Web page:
Re: [cosmacelf] Re: My latest elf2k in a case project
- On 12/31/2012 9:21 PM, David Keith wrote:
> I have been wanting to build a working mocked up version of an IBM 370/148That would be interesting! Perhaps the easiest way is to take a good
> Mainframe front panel to hang in my office wall, but lack the artistic
photograph of the front panel, and make a color print of it. Cut holes
for the various lights and switches, and install them.
> Lee Hart's reference to his EV web site, blew me away...Thanks! It's a *big* project, and we've been at it for about 5 years now.
> I was researching how to build an EV bicycle. The bike trail I use to ride, aligned with some high voltageI don't think there's a chance of getting a shock from it. The main
> power lines, and I was trying to figure out how to use my bike frame
> (with a coil of wire) to tape off enough power to drive my 10 speed. LOL
> Thank God I didn't do it, it would have been a very shocking experience
problem is that the power lines are normally well balanced, to minimize
radiated power. Thus there is little or none to be picked up.
The power companies always strive to run equal and opposite currents in
the wires. The radiated fields from them cancel out once you are more
than a few times the spacing between the wires away from them. It's
called "transmission line theory" if you want to study up on it.
But once in a blue moon, they'll screw up. If the currents are *not*
equal and opposite, you *can* make an air-core transformer with your own
wires at ground level. The efficiency is poor (due to the air core at
60hz), but who cares if they loose 100 watts for every watt you receive. :-)
In one famous case, a power company installed a set of high power lines
over a farm. The farmer kept complaining that he was getting shocks, the
lights in his barn would light even with the switch off, etc. The power
company refused to take him seriously. So he strung up a big loop of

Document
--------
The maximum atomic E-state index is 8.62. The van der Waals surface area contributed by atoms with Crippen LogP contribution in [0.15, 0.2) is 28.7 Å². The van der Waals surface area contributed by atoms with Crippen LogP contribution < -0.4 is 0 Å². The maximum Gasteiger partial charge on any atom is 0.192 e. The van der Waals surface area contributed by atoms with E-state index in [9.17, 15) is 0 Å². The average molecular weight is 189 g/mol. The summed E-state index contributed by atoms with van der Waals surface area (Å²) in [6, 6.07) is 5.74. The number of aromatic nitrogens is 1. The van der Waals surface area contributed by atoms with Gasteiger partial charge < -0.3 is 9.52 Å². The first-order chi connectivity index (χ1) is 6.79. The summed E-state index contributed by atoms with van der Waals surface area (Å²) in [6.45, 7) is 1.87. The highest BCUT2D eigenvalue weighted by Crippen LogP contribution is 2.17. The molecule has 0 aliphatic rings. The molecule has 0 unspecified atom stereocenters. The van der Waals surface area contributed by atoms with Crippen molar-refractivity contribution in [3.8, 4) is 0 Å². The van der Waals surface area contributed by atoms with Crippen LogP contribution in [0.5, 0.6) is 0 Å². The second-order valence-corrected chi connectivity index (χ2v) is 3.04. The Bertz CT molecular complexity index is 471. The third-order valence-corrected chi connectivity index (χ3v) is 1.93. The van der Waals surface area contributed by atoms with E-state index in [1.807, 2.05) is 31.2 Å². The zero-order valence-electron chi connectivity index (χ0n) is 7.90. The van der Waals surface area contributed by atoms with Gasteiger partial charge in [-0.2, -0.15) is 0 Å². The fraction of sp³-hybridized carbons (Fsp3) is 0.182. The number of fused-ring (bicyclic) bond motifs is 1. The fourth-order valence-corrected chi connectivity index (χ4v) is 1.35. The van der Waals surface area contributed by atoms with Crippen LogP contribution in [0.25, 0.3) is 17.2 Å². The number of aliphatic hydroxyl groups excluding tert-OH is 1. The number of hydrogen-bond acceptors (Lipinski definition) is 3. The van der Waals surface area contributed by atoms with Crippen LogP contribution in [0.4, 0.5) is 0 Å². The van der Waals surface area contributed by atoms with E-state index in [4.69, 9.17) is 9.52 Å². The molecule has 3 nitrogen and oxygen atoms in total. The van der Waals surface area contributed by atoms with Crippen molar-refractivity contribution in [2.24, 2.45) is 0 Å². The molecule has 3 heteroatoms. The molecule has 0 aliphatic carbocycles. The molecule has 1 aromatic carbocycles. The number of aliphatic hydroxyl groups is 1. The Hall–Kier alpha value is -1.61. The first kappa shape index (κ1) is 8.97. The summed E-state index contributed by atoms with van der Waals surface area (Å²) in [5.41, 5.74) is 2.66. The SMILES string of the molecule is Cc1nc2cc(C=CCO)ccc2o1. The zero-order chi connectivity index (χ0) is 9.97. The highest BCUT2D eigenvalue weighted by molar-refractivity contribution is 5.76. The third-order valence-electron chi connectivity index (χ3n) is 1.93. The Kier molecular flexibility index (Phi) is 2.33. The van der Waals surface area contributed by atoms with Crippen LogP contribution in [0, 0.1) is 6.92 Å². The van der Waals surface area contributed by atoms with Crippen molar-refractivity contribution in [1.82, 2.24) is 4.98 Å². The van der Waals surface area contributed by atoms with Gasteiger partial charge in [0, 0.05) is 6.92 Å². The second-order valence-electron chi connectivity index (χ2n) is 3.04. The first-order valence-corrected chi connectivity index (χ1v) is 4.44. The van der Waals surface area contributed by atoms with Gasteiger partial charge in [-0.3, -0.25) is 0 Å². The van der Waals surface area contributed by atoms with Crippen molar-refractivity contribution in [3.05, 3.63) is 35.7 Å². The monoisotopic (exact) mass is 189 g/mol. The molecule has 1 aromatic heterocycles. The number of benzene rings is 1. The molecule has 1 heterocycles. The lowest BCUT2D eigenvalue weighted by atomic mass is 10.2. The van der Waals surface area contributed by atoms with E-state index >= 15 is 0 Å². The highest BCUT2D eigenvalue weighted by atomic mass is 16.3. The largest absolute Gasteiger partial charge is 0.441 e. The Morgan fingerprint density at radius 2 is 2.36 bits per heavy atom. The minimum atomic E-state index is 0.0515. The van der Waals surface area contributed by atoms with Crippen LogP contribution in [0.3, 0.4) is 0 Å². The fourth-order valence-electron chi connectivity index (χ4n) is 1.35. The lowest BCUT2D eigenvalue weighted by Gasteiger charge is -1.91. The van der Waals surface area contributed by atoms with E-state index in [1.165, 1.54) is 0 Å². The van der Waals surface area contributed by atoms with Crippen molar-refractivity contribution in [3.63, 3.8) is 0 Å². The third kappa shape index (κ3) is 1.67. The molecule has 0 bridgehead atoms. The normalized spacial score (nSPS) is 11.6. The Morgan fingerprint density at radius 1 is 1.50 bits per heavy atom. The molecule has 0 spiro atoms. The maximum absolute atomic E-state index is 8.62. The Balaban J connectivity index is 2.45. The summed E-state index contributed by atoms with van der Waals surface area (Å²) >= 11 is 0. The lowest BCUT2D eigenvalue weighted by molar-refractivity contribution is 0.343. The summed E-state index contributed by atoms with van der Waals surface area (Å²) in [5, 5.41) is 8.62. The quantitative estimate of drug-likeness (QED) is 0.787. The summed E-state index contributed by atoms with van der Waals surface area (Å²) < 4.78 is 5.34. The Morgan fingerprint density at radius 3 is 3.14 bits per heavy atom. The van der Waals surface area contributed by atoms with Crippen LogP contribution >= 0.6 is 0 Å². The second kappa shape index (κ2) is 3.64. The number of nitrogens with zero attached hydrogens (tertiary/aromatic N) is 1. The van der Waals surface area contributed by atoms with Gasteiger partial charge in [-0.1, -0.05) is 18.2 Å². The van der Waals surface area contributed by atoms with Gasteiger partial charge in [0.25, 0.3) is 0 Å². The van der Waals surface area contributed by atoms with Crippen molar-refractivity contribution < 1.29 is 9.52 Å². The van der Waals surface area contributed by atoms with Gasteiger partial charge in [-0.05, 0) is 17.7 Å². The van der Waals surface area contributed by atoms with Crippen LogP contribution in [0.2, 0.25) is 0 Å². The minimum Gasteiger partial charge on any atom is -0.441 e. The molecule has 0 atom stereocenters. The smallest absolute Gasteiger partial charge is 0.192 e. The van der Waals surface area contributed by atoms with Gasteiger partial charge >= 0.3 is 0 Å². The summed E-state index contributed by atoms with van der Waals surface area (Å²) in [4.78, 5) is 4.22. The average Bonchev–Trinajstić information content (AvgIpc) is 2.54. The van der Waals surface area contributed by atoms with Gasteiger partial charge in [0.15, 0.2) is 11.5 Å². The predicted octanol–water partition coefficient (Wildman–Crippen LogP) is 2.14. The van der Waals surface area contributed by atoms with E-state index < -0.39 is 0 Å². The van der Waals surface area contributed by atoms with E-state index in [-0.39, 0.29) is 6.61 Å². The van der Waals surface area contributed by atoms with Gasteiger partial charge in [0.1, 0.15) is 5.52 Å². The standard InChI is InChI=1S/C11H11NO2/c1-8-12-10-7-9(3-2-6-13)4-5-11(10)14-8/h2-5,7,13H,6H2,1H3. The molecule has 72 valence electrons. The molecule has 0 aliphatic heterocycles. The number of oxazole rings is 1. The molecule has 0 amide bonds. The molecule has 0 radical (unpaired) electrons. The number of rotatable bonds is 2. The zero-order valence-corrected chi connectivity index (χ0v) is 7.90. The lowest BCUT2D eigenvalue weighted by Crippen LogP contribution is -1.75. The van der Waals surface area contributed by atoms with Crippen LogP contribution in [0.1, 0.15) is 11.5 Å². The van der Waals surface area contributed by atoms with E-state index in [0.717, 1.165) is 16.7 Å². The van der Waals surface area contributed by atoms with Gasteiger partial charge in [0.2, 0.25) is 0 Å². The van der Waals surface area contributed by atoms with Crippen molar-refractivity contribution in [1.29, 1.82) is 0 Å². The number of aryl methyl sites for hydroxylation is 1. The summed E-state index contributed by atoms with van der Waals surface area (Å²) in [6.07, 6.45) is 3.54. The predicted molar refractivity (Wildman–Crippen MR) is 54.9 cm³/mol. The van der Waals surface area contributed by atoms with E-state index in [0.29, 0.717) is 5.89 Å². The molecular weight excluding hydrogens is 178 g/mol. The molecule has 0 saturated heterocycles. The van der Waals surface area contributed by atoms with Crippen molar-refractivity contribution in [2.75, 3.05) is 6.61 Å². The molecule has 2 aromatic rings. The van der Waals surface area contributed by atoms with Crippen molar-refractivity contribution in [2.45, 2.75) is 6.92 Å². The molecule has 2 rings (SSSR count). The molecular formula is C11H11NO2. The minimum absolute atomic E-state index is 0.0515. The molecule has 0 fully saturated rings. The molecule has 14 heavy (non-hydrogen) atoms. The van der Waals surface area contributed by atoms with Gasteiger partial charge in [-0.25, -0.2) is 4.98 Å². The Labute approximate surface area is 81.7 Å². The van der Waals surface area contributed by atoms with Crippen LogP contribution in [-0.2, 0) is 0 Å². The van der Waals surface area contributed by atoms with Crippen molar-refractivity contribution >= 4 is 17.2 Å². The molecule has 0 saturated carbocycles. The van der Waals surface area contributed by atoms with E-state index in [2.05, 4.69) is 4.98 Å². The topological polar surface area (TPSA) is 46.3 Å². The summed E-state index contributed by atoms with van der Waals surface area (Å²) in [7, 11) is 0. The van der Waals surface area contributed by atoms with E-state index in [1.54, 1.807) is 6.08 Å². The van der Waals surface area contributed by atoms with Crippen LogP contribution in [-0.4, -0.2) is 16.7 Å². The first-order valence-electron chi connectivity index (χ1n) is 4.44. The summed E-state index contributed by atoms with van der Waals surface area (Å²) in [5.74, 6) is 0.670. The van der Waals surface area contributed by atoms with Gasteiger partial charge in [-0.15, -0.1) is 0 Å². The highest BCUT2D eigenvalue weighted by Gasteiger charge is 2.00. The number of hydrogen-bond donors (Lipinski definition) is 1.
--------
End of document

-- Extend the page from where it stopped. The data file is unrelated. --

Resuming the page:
wire under the power lines, and used the power received to run everything.
Now, the power companies have meters to measure how much power is going
out on a line, and how much is being received at the other end. It's
intended to detect damaged insulators, loose connections, trees on the
wires, etc. His power draw drove them nuts, because they couldn't find
the source of the leakage! They eventually figured it out, re-balanced
the lines, and the power loss went away.
> But seriously guys, why don't we channel all this creative energy into aI think many of us design and build things for fun; not for profit. I
> new product the group can sell as a kit or as assembled. Guys think
> outside of the box (case )
know I do. There really isn't a market for most of these things. People
want *cheap*, not clever -- and no hand-made low-production item can
compete with the cheap flashy stuff from China, India, Mexico, etc.
Take my Membership Card, for example. It costs $79, because sales volume
is so low (I sell about 1 a week). But you can buy an Arduino for $29,
because they sell a *thousand* a week. With that kind of sales volume,
they can build them in China to get the price down, hire a staff of
people to do development and sales promotions, etc. They have so many
customers that there is a lot of "buzz" on the web to use it, further
promoting sales. (Look at the Hack-a-day website, where it seems like
every other project uses an Arduino).
It's HARD to think of things that people will actually BUY for more than
it costs you to make it. So you do it for fun; not profit.
Don't worry about people stealing your ideas. If your ideas are any
good, you'll have to ram them down people's throats. -- Howard Aiken
Lee A. Hart, http://www.sunrise-ev.com/LeesEVs.htm
- Thanks Craig,I see you are right. I keep on forgetting that the System 370 ISA is/was not a physical architecture, but one that was emulated in the mircocode/programming of the underlying model hardware. Looks like 370/138 model was actually a 16 bit word, with only a maximum addressable memory of 1 mega bytes.Good CatchDave
From: cstull <cstull@...>
To: David Keith <beloved_wind@...>
Sent: Monday, February 18, 2013 3:03 PM
Subject: Re: My latest elf2k in a case project
I think you are mistaken on the 370/138 control panel. If you go to images.google.com and type in IBM 370/138 you will see that the item that was on ebay is identical to the 138 panel. The 3705 panel doesn't look at all like it.
The 138 must have been a shorter address machine because with five hex knobs to address memory, that would mean that the maximum addressable memory (FFFFF) would have been 1 meg.
Lots of iron for a 1 meg machine.
--- In email@example.com, David Keith <beloved_wind@...> wrote:
> Thanks Bill, glad to see some old time mainframe system 370 programmers still out there. I am aware of the Hercules 370 emulator, but never have/had the time to download it and play with it.
> Found this link for a IBM System 370 control panel for sell out on eBay, BUT it looks like someone took a IBM 3705 Communications Controller and fit it to be a 370/138 console. NOT enough lights (16 bits + 2 parity) when there should be 32 bits + 4 parity, also not enough rotary selection switches at the bottom. Very good conversation piece, LOL